Here is the self-portrait lesson I will begin the year with, inspired by Roy Lichtenstein.
Lichtenstein lesson

Not all our art lessons will be or are in power-point form, but this one is. Enjoy.

Here are a couple of the rough drafts:

Here are many of the Bridge Abstractions.

Since spring break we have been inspired by the work of Joseph Stella and his Brooklyn Bridge series.  Students just completed their bridge study in the classroom and according to their teachers, they were not tired of bridges at all, in fact they are perfectly primed for this study.
Joseph Stella
Joseph Stella, The Brooklyn Bridge: Variation on an Old Theme, 1939  42.15
Joseph Stella

We approached the project by looking at Stella's interpretation of the bridge and talked about abstraction from reality.
Students chose one of the Portland bridges and went through a process of:
1. Drawing it simply but realistically
2. "Disassembling" the drawing into the overall shapes and component shapes it is made from
3. Taking those components and rearranging them in different orientation, varied size and scale and repeating the shapes as needed.
4. Students were to experiment by sketching these ideas, then choose one to develop into a watercolor painting.

I had wondered if 3rd graders would "get" abstraction, this is a new project for me. Well! they had no problem with it, and I think the results are quite exciting.
Here is how they are progressing:


Robots are complete now and the students did a fine job on their inventions.
Each Robot has a role, as it was built to serve humans. It should have at least 3 accessories showing it's responsibilities.
It is required to have;
  • an on/off switch
  • a dial or control to select activity or function 
  • a gauge to show a level of supply, fuel or stored energy. 
(Most students made theirs having a wireless remote. Of course.)  

I think the students had a lot of fun making their robots and a welcome, relaxed change from the rigors of a typical school day.

Some robots fit in the hall display case. Others will be shown at the CH ART Show, coming soon after spring break and still others will be brought home this Friday.

robots at weddings 
 Students have been partnered up and are going to be asked to make a robot. The robot will have to have a certain "task," as all robots are built to serve humans, (which is one of the main tenets)! 
 And each robot will need 3 clues as to its designed purpose. 

Friday/tomorrow, partners will be announced and students will brainstorm a list of jobs a robot can do. Partners will begin designing robots.
Materials will be limited (on purpose) and students will need to use their newly learned geometry skills to fabricate a robot.

The project is loads of fun and a huge mess.
Students can bring in any junk mechanical castoffs, washers, bolts, spray nozzles, any kind of stuff that may add to the mechanical-ness of the robot.  Donations welcome!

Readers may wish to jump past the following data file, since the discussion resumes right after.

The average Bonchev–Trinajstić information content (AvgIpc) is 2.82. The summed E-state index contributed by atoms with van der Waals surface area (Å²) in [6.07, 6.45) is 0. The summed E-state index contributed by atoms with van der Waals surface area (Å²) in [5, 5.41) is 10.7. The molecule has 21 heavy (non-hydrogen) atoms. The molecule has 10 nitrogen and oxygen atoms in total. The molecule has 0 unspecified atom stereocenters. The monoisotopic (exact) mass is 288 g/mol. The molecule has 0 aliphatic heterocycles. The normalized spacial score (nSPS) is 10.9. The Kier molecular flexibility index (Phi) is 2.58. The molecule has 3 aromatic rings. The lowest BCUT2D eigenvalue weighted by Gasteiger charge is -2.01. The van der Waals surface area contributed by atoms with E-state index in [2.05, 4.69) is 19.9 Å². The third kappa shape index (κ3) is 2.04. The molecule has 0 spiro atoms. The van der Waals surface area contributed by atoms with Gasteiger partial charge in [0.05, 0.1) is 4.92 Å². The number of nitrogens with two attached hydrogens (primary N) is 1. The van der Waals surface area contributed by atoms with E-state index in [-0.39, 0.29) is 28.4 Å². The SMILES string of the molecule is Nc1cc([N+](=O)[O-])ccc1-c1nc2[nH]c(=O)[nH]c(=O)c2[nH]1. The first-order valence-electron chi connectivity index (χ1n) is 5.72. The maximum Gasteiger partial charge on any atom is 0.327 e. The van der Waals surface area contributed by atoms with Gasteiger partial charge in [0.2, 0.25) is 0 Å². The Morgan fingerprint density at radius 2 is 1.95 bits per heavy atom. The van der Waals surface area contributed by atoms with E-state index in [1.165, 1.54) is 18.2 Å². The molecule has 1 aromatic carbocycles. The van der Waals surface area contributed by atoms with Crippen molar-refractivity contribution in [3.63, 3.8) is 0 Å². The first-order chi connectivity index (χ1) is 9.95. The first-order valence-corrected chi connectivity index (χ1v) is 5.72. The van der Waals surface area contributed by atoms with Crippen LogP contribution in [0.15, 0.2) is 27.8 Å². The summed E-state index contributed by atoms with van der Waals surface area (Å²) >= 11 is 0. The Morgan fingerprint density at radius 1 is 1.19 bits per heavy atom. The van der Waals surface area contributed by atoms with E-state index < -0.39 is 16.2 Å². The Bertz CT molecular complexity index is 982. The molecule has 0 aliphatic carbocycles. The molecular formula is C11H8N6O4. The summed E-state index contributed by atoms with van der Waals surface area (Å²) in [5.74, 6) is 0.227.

Geometric shapes and paper sculpting.

This week students will learn some techniques of making 3-dimensional shapes from paper (2-d).  I call this particular activity "paper playground" as students are taught several different techniques and them asked/allowed to make a paper playground using their imagination and ingenuity with lots of paper and tape.  Its fun and hopefully support their understanding of geometry.


The Gabriel Munter paintings have begun and the students are off to a strong start.
Here are some previews:

Architecture is a topic we will revisit several times this year.
Students were introduced to the concept and reviewed what they knew and learned a few new things. Two of my main points is that architecture as we know it is intentional, so every part of the design has been somebody's decision. And historically buildings were made with local materials, reflecting local needs/requirements and resources.
Students were introduced to the paintings of Gabriele Munter.  They observed their moody, seasonal qualities.

Students are going to draw and paint their own house/apartment in the style of Munter.
They spent the first class just looking at reference pictures of houses and practiced including the features and basic details.
I think this shall be fun.

Well most of the 3rd graders are done with their plant drawings.  In the final project they were asked to drawing one of the plants they liked drawing.  Then they were to get creative with it.  They were to put some interesting texture within the leaves with the fine tip sharpie and then leave the plant the color of the paper while adding vivid color to the background.  I introduced them to the art concept of positive and negative space, and asked them to see their plant as the positive shape that is left blank and the negative space- the background is getting all the bright attention.

The students did a great job.  Really!
Here are a few examples:


Today students were introduced to some tips on how to draw realistic plants.  Look at them! as general shapes, what shape is the leaf, how does it attach to the plant, what direction does it hang, does it point up, sideways or down and what detail can you see of the veins?
 This may be the first time students have had a chance to draw foliage.  They did quite well and I know I will see improvement in the next session as well.  The plan is to spend another class, on Friday practicing their drawings and next Monday, students will begin a final version that invites them to do accurate observation and some imaginary color additions.  
These students sure focus and do strong work.
Here are some examples from today:
Some of our plants:

Pretty good don't you think?

3rd grade-Third grade is beginning with a traditional self-portrait project I learned from their teachers.  It may look a tiny bit different, but you will recognize the essence.  Students received instruction on how to draw a face, but this was tied in with a language arts activity in which they brainstormed a list of descriptive words for themselves.  The words were then incorporated into the art work.  Students learned to use oil pastel for detail and used watercolor to add the overall color.  The work is good!  And I know some parents will be surprised with the creative way the students represented themselves.